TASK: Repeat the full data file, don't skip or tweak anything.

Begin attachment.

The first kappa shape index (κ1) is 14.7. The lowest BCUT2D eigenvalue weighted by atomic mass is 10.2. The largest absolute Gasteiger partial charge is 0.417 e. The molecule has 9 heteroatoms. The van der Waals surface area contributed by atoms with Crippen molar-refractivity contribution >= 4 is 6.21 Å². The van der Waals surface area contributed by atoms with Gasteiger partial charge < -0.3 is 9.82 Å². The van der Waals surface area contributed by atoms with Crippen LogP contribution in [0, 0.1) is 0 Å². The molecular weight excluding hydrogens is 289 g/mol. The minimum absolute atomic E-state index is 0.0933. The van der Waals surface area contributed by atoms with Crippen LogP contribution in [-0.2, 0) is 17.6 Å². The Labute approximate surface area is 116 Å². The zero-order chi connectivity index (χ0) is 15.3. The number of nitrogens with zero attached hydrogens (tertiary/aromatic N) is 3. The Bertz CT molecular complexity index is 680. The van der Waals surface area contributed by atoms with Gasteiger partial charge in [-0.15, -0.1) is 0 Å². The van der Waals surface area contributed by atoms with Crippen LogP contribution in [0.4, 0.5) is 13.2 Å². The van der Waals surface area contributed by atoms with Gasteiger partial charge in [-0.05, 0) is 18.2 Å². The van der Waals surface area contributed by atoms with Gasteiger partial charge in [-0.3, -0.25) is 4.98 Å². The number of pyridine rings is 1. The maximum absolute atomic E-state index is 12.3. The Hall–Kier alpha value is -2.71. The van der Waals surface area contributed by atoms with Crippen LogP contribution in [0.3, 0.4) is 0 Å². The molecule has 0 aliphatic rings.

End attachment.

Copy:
The first kappa shape index (κ1) is 14.7. The lowest BCUT2D eigenvalue weighted by atomic mass is 10.2. The largest absolute Gasteiger partial charge is 0.417 e. The molecule has 9 heteroatoms. The van der Waals surface area contributed by atoms with Crippen molar-refractivity contribution >= 4 is 6.21 Å². The van der Waals surface area contributed by atoms with Gasteiger partial charge < -0.3 is 9.82 Å². The van der Waals surface area contributed by atoms with Crippen LogP contribution in [0, 0.1) is 0 Å². The molecular weight excluding hydrogens is 289 g/mol. The minimum absolute atomic E-state index is 0.0933. The van der Waals surface area contributed by atoms with Crippen LogP contribution in [-0.2, 0) is 17.6 Å². The Labute approximate surface area is 116 Å². The zero-order chi connectivity index (χ0) is 15.3. The number of nitrogens with zero attached hydrogens (tertiary/aromatic N) is 3. The Bertz CT molecular complexity index is 680. The van der Waals surface area contributed by atoms with Gasteiger partial charge in [-0.15, -0.1) is 0 Å². The van der Waals surface area contributed by atoms with Crippen LogP contribution in [0.4, 0.5) is 13.2 Å². The van der Waals surface area contributed by atoms with Gasteiger partial charge in [-0.05, 0) is 18.2 Å². The van der Waals surface area contributed by atoms with Gasteiger partial charge in [-0.3, -0.25) is 4.98 Å². The number of pyridine rings is 1. The maximum absolute atomic E-state index is 12.3. The Hall–Kier alpha value is -2.71. The van der Waals surface area contributed by atoms with Crippen LogP contribution in [0.3, 0.4) is 0 Å². The molecule has 0 aliphatic rings.